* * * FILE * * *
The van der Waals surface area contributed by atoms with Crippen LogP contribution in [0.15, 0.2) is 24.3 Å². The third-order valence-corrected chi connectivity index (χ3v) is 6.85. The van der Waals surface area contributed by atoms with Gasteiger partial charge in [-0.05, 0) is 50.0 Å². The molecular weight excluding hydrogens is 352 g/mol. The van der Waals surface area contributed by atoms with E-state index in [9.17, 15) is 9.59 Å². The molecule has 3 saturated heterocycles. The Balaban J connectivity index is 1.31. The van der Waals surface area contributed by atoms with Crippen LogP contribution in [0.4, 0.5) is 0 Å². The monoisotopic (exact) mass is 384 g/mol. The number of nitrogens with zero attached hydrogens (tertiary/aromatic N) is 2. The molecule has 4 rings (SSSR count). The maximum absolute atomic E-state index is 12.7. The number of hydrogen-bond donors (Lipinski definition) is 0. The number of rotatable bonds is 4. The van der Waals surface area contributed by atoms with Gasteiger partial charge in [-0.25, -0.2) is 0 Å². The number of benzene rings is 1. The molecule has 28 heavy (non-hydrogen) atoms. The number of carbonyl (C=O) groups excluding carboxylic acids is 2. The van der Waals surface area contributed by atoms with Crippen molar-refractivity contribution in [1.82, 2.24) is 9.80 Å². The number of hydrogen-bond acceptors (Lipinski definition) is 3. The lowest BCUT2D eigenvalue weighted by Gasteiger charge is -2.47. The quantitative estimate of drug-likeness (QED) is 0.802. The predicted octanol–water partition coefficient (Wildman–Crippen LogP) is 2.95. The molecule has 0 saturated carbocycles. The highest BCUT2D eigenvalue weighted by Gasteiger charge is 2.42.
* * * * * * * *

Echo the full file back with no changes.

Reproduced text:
The van der Waals surface area contributed by atoms with Crippen LogP contribution in [0.15, 0.2) is 24.3 Å². The third-order valence-corrected chi connectivity index (χ3v) is 6.85. The van der Waals surface area contributed by atoms with Gasteiger partial charge in [-0.05, 0) is 50.0 Å². The molecular weight excluding hydrogens is 352 g/mol. The van der Waals surface area contributed by atoms with E-state index in [9.17, 15) is 9.59 Å². The molecule has 3 saturated heterocycles. The Balaban J connectivity index is 1.31. The van der Waals surface area contributed by atoms with Crippen LogP contribution in [0.4, 0.5) is 0 Å². The monoisotopic (exact) mass is 384 g/mol. The number of nitrogens with zero attached hydrogens (tertiary/aromatic N) is 2. The molecule has 4 rings (SSSR count). The maximum absolute atomic E-state index is 12.7. The number of hydrogen-bond donors (Lipinski definition) is 0. The number of rotatable bonds is 4. The van der Waals surface area contributed by atoms with Gasteiger partial charge in [-0.25, -0.2) is 0 Å². The number of benzene rings is 1. The molecule has 28 heavy (non-hydrogen) atoms. The number of carbonyl (C=O) groups excluding carboxylic acids is 2. The van der Waals surface area contributed by atoms with Crippen molar-refractivity contribution in [1.82, 2.24) is 9.80 Å². The number of hydrogen-bond acceptors (Lipinski definition) is 3. The lowest BCUT2D eigenvalue weighted by Gasteiger charge is -2.47. The quantitative estimate of drug-likeness (QED) is 0.802. The predicted octanol–water partition coefficient (Wildman–Crippen LogP) is 2.95. The molecule has 0 saturated carbocycles. The highest BCUT2D eigenvalue weighted by Gasteiger charge is 2.42.